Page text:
Shortly after I started the blog last year, I went to an event where Ed Vere was talking about his book Grumpy Frog.
I was instantly taken with his quirky, irreverent style and the complex themes being explored in what seemed a really simple, funny picture book.
The author-illustrator told us both toddler tantrums and Brexit had inspired the story – and it was a lightbulb moment for me. I could see the power that reading with small children can have to shape them as a person, on top of the obvious educational and bonding benefits.
Ed has a real knack for creating stories and characters that children and adults adore, using a mix of humour and empathy. His bestsellers Mr Big and Max The Brave have both been given away to children around the country as part of Booktrust campaigns and he’s won and been shortlisted for numerous awards.
His latest creation is How To Be A Lion, about a sensitive, poetry-writing lion called Leonard who doesn’t want to chomp ducks but befriend them.
It feels very timely given the crisis of masculinity we’re facing at the moment and while I’ve written a lot about showing my son books with strong female characters, I equally want him to see varied male ones like Leonard.
We caught up with Ed to find out what inspired his latest character and how he creates such successful stories…
When I heard you talk about your book Grumpy Frog, you said it addressed both toddler tantrums and the wider problems in the world. With all that is going on today, do you think picture books feel more important than ever?
“I really think so. Grumpy Frog was completely a response to what happened with Brexit and intolerant voices. Someone said Grumpy Frog looks like Nigel Farage on the cover and he’s not supposed to be, but there is something of that intolerance to him and children at a young age can be incredibly intolerant. Teaching them to be tolerant and kind, and to have empathy and understand someone else’s feelings, is important. Plus I think it is funny seeing something in a rage!”
Is How To Be A Lion the next stage of that?
“Yes, even more so. I was touring the US in autumn 2016, round the time of the presidential debates and that is completely where the book came from. There were so many belligerent voices and these voices filter down to children. They look at the President of the United States being a bully and aggressive – and he’s one of the most successful people in America. They are learning to be adults and what are we teaching them? Because that behaviour is not okay.
“I wanted to create a story that shows you how to stand up for who you are and also to put forward another way, particularly for boys. They are conditioned to think there is one way to be masculine, but there are many ways. They are not all about having fights, bravado and machismo. Lots of people are much more sensitive than that, but that’s the example society approves of, or has done, for males. And it’s gone terribly wrong.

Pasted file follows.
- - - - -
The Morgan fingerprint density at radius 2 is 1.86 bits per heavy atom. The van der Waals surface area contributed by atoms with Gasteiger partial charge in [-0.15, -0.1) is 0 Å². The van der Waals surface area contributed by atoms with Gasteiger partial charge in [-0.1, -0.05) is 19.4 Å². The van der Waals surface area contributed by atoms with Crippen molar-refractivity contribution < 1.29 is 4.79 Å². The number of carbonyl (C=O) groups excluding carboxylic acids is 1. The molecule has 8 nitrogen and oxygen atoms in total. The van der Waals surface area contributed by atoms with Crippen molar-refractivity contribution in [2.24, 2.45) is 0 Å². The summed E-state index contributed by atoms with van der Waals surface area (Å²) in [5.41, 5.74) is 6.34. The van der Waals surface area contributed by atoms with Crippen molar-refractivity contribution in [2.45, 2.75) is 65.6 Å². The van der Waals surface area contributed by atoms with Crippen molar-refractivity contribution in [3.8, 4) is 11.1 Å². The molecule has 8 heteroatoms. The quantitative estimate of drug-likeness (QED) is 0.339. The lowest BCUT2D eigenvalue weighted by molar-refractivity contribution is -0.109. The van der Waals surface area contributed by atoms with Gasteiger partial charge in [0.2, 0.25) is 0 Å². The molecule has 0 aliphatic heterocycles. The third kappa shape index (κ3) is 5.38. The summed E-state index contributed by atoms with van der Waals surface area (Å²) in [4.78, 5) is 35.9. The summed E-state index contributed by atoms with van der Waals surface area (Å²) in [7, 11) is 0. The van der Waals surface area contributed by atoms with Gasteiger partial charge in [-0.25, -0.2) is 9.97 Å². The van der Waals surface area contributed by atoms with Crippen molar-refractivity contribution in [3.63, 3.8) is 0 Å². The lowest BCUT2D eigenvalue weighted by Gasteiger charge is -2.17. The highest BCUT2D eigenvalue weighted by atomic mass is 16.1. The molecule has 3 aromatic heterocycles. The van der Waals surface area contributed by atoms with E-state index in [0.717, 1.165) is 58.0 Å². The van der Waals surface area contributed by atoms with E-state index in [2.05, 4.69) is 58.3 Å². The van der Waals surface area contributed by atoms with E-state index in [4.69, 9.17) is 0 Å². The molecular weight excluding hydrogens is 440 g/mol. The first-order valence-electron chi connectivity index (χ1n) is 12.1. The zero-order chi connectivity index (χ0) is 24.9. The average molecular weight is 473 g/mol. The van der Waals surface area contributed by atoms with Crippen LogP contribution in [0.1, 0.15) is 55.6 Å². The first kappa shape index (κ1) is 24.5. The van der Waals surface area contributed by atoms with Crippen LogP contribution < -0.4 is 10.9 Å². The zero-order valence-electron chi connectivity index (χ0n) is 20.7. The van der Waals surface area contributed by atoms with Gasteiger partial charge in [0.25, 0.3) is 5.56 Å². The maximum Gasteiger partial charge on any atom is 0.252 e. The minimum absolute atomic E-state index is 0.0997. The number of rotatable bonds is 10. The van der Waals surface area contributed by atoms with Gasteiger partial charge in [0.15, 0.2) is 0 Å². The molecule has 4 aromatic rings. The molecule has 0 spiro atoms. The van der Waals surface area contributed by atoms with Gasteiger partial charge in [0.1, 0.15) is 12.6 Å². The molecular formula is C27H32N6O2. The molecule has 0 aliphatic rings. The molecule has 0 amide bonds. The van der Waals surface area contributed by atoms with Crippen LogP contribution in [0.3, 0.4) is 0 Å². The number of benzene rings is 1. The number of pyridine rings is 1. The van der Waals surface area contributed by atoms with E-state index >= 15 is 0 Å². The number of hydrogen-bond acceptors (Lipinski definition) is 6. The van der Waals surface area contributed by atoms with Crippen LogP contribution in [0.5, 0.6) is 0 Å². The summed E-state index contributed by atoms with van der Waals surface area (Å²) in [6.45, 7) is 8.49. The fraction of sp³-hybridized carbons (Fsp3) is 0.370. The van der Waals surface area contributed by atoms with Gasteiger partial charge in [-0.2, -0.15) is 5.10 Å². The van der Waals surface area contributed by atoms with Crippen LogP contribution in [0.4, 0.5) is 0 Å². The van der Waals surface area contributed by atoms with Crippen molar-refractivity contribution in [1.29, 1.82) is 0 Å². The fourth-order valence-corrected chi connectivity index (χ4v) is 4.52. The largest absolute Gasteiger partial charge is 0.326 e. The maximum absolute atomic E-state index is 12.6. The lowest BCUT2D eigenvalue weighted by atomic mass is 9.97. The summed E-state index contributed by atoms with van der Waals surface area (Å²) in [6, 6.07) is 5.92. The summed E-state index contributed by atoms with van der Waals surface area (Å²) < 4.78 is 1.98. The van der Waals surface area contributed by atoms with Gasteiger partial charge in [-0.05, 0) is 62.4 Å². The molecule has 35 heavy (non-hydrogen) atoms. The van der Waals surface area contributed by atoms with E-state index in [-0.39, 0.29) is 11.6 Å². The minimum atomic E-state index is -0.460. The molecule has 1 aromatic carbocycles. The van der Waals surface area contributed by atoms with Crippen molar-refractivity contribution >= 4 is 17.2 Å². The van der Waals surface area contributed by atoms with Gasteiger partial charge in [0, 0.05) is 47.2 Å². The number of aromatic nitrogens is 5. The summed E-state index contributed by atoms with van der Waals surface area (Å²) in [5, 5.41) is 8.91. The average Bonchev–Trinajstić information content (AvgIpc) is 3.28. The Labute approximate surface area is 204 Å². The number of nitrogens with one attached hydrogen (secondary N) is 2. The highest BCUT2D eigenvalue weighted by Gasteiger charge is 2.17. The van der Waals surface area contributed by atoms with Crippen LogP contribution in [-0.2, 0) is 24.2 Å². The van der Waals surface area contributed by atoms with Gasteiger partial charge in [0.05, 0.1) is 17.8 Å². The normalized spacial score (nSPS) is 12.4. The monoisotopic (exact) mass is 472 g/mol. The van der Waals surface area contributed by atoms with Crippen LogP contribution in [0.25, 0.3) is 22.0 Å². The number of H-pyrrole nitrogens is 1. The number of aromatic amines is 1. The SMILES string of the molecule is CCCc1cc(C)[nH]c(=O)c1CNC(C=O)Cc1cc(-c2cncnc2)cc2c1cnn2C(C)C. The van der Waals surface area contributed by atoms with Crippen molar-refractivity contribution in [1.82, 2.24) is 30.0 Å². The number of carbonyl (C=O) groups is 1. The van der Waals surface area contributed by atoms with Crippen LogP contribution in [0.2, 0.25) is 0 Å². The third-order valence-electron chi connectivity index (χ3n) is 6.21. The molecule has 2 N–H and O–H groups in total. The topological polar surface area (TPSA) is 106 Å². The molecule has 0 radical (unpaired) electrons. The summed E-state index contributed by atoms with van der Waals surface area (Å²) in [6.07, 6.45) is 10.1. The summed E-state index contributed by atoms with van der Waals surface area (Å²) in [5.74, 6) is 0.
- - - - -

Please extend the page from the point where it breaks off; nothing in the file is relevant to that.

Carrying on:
“I was a shyer child, a more thoughtful child – I was never the football player. I wanted to put forward a character who was a dreamer, a thinker, who liked other things that aren’t necessarily thought of a masculine. There’s also peer group pressure, so all lions are fierce, that’s the only way a lion can be. But Leonard decides that’s not for him. He likes to think, he likes poetry, he makes friends with somebody outside his peer group who happens to be a soulmate. And when all that is threatened by his peer group, he learns how to resist, not through force or brutality. You can still be strong, you just don’t have to be a dickhead!”
What I like about the character of Leonard is that he knows his own mind. He knows he likes these things, he knows he likes Marianne the duck, and he is not embarrassed to stand up for that.
“As many children know exactly what they like. Then they go into school and have to fit in. There are lot of strong belligerent voices and a lot of more sensitive children can be crushed by that or they daren’t show the things that they do like. It’s important to defend what you like and be proud of who you are.”
How do you create your books?
“It’s absolute torture all the way through! My books are all character-led and it’s the character that comes first. I will have a lot of things on my mind which I am thinking about generally, in life, and with this one, I was on my tour in America. I went to the Art Institute of Chicago and saw a Rousseau painting of a lion in the undergrowth. And he looked slightly aggressive but also something completely different to that. That hived off into the aggressive lions and also Leonard.